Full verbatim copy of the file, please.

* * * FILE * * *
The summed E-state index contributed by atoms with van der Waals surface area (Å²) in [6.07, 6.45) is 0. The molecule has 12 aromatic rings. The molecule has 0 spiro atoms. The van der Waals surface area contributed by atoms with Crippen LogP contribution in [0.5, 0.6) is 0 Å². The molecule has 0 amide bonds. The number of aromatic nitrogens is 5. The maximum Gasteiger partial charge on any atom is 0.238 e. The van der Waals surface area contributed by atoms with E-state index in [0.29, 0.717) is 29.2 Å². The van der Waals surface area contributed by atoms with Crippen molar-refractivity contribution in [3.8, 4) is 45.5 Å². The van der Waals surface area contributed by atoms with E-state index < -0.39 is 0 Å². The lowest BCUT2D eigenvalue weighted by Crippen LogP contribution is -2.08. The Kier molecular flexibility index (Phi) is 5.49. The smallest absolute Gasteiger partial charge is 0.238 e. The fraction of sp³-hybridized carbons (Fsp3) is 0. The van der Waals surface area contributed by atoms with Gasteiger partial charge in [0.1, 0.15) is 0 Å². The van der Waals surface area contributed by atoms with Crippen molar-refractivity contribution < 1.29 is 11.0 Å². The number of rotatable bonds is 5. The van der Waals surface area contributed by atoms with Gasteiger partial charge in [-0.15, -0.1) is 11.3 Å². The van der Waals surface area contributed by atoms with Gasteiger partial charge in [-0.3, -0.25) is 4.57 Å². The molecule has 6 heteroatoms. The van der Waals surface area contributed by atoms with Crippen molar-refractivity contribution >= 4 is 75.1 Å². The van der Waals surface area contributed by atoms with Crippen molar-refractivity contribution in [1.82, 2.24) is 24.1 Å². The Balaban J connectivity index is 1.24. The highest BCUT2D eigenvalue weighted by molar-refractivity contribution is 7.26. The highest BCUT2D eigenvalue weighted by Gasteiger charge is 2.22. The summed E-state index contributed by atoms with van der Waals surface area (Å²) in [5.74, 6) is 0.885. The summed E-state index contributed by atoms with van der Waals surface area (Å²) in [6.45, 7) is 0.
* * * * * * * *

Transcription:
The summed E-state index contributed by atoms with van der Waals surface area (Å²) in [6.07, 6.45) is 0. The molecule has 12 aromatic rings. The molecule has 0 spiro atoms. The van der Waals surface area contributed by atoms with Crippen LogP contribution in [0.5, 0.6) is 0 Å². The molecule has 0 amide bonds. The number of aromatic nitrogens is 5. The maximum Gasteiger partial charge on any atom is 0.238 e. The van der Waals surface area contributed by atoms with E-state index in [0.29, 0.717) is 29.2 Å². The van der Waals surface area contributed by atoms with Crippen molar-refractivity contribution in [3.8, 4) is 45.5 Å². The van der Waals surface area contributed by atoms with E-state index < -0.39 is 0 Å². The lowest BCUT2D eigenvalue weighted by Crippen LogP contribution is -2.08. The Kier molecular flexibility index (Phi) is 5.49. The smallest absolute Gasteiger partial charge is 0.238 e. The fraction of sp³-hybridized carbons (Fsp3) is 0. The van der Waals surface area contributed by atoms with Gasteiger partial charge in [0.1, 0.15) is 0 Å². The van der Waals surface area contributed by atoms with Crippen molar-refractivity contribution < 1.29 is 11.0 Å². The number of rotatable bonds is 5. The van der Waals surface area contributed by atoms with Gasteiger partial charge in [-0.15, -0.1) is 11.3 Å². The van der Waals surface area contributed by atoms with Gasteiger partial charge in [-0.3, -0.25) is 4.57 Å². The molecule has 6 heteroatoms. The van der Waals surface area contributed by atoms with Crippen molar-refractivity contribution >= 4 is 75.1 Å². The van der Waals surface area contributed by atoms with Crippen molar-refractivity contribution in [1.82, 2.24) is 24.1 Å². The Balaban J connectivity index is 1.24. The highest BCUT2D eigenvalue weighted by molar-refractivity contribution is 7.26. The highest BCUT2D eigenvalue weighted by Gasteiger charge is 2.22. The summed E-state index contributed by atoms with van der Waals surface area (Å²) in [5.74, 6) is 0.885. The summed E-state index contributed by atoms with van der Waals surface area (Å²) in [6.45, 7) is 0.